Sunday, May 04, 2008
Global Warming and the Silent Scream
I'm always amazed at those who study climate change. How congenial and patient they are as they tell us of the catastrophic direction we are taking the earth. They are messengers who, like most messengers through history, are being roundly ignored by most of humanity. They must go home at night, after yet another long day of throwing compelling data at the global wall of indifference, and scream into the dark.
The Scream is a famous painting by Edvard Munch. I think of it now, and learn from Wikipedia (http://en.wikipedia.org/wiki/The_Scream) that its inspiration came one evening when the sky suddenly turned blood red, and he "sensed an infinite scream passing through nature." "The person in the foreground may be the artist himself, not screaming but protecting himself or itself from the scream of Nature."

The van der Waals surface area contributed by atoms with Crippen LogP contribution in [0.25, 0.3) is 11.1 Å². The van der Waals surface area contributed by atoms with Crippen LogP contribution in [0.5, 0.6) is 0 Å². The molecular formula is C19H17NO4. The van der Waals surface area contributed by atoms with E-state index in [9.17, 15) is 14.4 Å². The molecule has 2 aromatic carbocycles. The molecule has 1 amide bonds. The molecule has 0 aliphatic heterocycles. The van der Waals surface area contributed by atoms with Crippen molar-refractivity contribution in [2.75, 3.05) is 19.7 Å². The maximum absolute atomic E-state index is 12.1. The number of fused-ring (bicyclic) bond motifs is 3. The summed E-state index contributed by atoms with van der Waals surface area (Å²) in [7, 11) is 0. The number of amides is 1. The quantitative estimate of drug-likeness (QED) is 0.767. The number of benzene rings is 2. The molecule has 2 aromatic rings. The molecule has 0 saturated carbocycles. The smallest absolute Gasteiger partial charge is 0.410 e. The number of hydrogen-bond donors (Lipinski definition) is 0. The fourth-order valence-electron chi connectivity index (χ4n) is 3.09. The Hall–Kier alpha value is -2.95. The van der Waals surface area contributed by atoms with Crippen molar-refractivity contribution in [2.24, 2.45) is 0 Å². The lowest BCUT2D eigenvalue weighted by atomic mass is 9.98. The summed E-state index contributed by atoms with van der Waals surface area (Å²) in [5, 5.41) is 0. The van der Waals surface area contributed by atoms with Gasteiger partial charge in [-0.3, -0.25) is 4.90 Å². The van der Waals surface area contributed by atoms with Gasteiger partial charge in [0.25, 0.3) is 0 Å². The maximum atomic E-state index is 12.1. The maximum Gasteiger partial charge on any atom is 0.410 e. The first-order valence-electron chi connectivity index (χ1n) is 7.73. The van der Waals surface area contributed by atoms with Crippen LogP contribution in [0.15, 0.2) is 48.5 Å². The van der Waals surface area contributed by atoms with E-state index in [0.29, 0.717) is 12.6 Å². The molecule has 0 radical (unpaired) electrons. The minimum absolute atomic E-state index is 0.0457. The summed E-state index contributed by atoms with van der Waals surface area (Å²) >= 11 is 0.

That is the scream that some of us hear right now, as humanity goes about its business of slurping and shoveling fossil carbon out of the ground and spewing it from tailpipes and chimneys. How fitting that, as industrialization gained speed in the late 1800s, the source of Munch's scream was the sky, whose disturbing color may have been caused by the eruption of Krakatoa a half a world away.
Munch wrote that he was walking with two friends at the time, and that they "walked on", apparently unaffected by the scene whose visual power left Munch physically stricken. And so today we are left to ask, why do so few see and react to the emergency we face? Why do so few of us hear the scream?